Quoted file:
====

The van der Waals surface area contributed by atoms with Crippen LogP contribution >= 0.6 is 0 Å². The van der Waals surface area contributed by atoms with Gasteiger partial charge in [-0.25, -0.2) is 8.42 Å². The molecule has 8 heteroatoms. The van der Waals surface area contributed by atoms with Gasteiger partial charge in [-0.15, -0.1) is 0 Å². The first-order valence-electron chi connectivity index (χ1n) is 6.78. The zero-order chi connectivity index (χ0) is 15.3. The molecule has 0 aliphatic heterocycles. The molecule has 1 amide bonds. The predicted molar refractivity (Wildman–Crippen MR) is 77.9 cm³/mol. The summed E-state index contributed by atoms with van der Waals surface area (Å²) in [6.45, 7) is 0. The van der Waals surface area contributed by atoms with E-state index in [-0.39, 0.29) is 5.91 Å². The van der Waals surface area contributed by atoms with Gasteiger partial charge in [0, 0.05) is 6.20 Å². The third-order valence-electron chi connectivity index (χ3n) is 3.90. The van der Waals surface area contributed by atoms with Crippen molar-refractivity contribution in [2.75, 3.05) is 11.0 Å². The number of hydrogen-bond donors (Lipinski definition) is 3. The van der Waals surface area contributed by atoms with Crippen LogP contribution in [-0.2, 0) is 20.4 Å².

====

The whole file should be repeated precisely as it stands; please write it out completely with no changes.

The van der Waals surface area contributed by atoms with Crippen LogP contribution >= 0.6 is 0 Å². The van der Waals surface area contributed by atoms with Gasteiger partial charge in [-0.25, -0.2) is 8.42 Å². The molecule has 8 heteroatoms. The van der Waals surface area contributed by atoms with Gasteiger partial charge in [-0.15, -0.1) is 0 Å². The first-order valence-electron chi connectivity index (χ1n) is 6.78. The zero-order chi connectivity index (χ0) is 15.3. The molecule has 0 aliphatic heterocycles. The molecule has 1 amide bonds. The predicted molar refractivity (Wildman–Crippen MR) is 77.9 cm³/mol. The summed E-state index contributed by atoms with van der Waals surface area (Å²) in [6.45, 7) is 0. The van der Waals surface area contributed by atoms with E-state index in [-0.39, 0.29) is 5.91 Å². The van der Waals surface area contributed by atoms with Gasteiger partial charge in [0, 0.05) is 6.20 Å². The third-order valence-electron chi connectivity index (χ3n) is 3.90. The van der Waals surface area contributed by atoms with Crippen molar-refractivity contribution in [2.75, 3.05) is 11.0 Å². The number of hydrogen-bond donors (Lipinski definition) is 3. The van der Waals surface area contributed by atoms with Crippen LogP contribution in [-0.2, 0) is 20.4 Å².